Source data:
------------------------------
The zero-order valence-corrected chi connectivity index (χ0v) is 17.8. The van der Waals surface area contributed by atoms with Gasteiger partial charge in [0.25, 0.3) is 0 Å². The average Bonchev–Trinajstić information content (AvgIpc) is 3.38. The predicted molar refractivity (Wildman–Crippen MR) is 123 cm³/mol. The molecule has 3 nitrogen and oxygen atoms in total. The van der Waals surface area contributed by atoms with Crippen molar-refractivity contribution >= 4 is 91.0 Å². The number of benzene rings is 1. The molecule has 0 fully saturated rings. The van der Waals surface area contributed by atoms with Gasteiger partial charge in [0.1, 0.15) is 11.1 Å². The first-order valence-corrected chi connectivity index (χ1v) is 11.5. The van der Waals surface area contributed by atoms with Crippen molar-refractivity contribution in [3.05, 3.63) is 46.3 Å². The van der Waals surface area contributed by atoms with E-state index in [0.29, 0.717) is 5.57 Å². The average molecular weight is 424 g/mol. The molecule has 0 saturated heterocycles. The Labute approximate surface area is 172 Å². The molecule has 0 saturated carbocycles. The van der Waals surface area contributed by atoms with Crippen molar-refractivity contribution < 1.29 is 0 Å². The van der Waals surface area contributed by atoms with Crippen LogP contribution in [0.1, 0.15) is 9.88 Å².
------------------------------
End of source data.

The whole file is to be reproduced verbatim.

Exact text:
The zero-order valence-corrected chi connectivity index (χ0v) is 17.8. The van der Waals surface area contributed by atoms with Gasteiger partial charge in [0.25, 0.3) is 0 Å². The average Bonchev–Trinajstić information content (AvgIpc) is 3.38. The predicted molar refractivity (Wildman–Crippen MR) is 123 cm³/mol. The molecule has 3 nitrogen and oxygen atoms in total. The van der Waals surface area contributed by atoms with Crippen molar-refractivity contribution >= 4 is 91.0 Å². The number of benzene rings is 1. The molecule has 0 fully saturated rings. The van der Waals surface area contributed by atoms with Gasteiger partial charge in [0.1, 0.15) is 11.1 Å². The first-order valence-corrected chi connectivity index (χ1v) is 11.5. The van der Waals surface area contributed by atoms with Crippen molar-refractivity contribution in [3.05, 3.63) is 46.3 Å². The van der Waals surface area contributed by atoms with E-state index in [0.29, 0.717) is 5.57 Å². The average molecular weight is 424 g/mol. The molecule has 0 saturated heterocycles. The Labute approximate surface area is 172 Å². The molecule has 0 saturated carbocycles. The van der Waals surface area contributed by atoms with Crippen molar-refractivity contribution < 1.29 is 0 Å². The van der Waals surface area contributed by atoms with Crippen LogP contribution in [0.1, 0.15) is 9.88 Å².